Third, the scenery and aesthetics? Just awesome, beyond belief. This is horror incarnate; of a kind I haven’t seen done so well since the cheesiest days of the 80s. I like horror because of its over the top excesses and silly imagery: flaming torches down long dark hallways, red lighting and chains and monsters that get right up in your face and scare you. Shadow-men with horns and claws standing in the corner by your comatose son’s bed. Scary little girls with grins of death frozen forever on their faces. This movie operates on a very campy and un-subtle notion much like Universal Studios’ Halloween Horror Nights – or, for non-Floridians, the biggest, most over the top haunted house attraction you can think of in your own state. Everything is big and loud, so that it will reach even the people furthest away. Horror – good horror – is about the theatrical and the surreal, both of them combined to warp the minds of the audience.

The film pays gleeful tribute to the horror of the past all throughout its duration. The musical cues and those frozen grins popping up on the ghosts remind me of old 1920s silent horror. The Gothic black and white look of the shots of the house in the credits sets a very classic feel as well. The hellish colors and warped, stylish dramatic flair recall Lovecraft. The whole haunted house motif, the jump scares and the manic energy the film has are all like things time-capsuled out of an 80s horror movie. This whole thing should be a mess of jumbled influences and nonsensical parts, but it comes out to something hugely entertaining.

Hell, even the jump scares are awesome. These are actually really well done and make the experience that much more fun! How did they do that? Most movies I see these days just put them in there as excuses to not write any actual suspense or terror into the script (laziness kills), but Insidious uses them forcefully and powerfully, proving that anything can truly be done well if you try hard enough.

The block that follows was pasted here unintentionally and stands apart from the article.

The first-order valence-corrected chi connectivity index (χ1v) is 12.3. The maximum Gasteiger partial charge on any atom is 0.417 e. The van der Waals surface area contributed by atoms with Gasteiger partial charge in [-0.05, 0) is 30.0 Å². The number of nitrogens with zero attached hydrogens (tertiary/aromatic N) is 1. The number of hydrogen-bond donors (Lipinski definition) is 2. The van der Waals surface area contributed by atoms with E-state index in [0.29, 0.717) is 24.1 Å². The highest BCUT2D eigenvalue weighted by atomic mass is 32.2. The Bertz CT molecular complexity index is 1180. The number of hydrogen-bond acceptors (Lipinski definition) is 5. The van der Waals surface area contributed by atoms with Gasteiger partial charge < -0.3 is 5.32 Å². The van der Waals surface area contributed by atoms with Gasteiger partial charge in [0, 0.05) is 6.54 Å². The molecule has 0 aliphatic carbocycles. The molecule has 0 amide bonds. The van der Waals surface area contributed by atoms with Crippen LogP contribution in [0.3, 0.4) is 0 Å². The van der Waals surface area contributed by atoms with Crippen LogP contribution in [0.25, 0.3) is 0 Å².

I think that’s the best word to describe this movie in the end – energy. Everything here feels vital, urgent and honest. Everything here is so in your face and so excitedly done that you have no choice but to sit up, pay attention and let the movie bowl you over like a tank. This movie was made out of love for the horror genre, and with powerful strokes it has become one of the most enjoyable American horror films in recent years. Sure, it’s not perfect. The characters could be a little better, a little less generic, but even then, they’re no worse than any other horror film, and the movie itself is strong enough so that you won’t notice unless you’re really looking to pick it apart. Insidious is a ton of fun and I will definitely watch it again more in the future. Highly recommended.